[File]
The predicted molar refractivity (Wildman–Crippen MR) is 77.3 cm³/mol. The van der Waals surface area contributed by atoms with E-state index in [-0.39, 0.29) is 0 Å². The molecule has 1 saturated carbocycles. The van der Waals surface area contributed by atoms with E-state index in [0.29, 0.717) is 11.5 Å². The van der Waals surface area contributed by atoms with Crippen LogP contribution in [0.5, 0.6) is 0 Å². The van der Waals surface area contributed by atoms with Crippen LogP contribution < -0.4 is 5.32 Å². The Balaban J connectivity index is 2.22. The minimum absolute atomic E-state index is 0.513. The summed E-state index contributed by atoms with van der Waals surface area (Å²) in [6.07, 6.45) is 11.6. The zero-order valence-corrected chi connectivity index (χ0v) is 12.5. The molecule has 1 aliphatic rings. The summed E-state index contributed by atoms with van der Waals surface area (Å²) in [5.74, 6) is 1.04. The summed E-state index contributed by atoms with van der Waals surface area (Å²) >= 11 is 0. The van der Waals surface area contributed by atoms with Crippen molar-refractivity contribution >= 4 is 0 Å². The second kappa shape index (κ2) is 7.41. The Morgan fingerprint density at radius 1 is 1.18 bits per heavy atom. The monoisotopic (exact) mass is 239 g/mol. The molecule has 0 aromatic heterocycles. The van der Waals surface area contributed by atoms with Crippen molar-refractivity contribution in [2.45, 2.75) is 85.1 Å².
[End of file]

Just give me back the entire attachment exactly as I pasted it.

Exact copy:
The predicted molar refractivity (Wildman–Crippen MR) is 77.3 cm³/mol. The van der Waals surface area contributed by atoms with E-state index in [-0.39, 0.29) is 0 Å². The molecule has 1 saturated carbocycles. The van der Waals surface area contributed by atoms with E-state index in [0.29, 0.717) is 11.5 Å². The van der Waals surface area contributed by atoms with Crippen LogP contribution in [0.5, 0.6) is 0 Å². The van der Waals surface area contributed by atoms with Crippen LogP contribution < -0.4 is 5.32 Å². The Balaban J connectivity index is 2.22. The minimum absolute atomic E-state index is 0.513. The summed E-state index contributed by atoms with van der Waals surface area (Å²) in [6.07, 6.45) is 11.6. The zero-order valence-corrected chi connectivity index (χ0v) is 12.5. The molecule has 1 aliphatic rings. The summed E-state index contributed by atoms with van der Waals surface area (Å²) in [5.74, 6) is 1.04. The summed E-state index contributed by atoms with van der Waals surface area (Å²) >= 11 is 0. The van der Waals surface area contributed by atoms with Crippen molar-refractivity contribution >= 4 is 0 Å². The second kappa shape index (κ2) is 7.41. The Morgan fingerprint density at radius 1 is 1.18 bits per heavy atom. The monoisotopic (exact) mass is 239 g/mol. The molecule has 0 aromatic heterocycles. The van der Waals surface area contributed by atoms with Crippen molar-refractivity contribution in [2.45, 2.75) is 85.1 Å².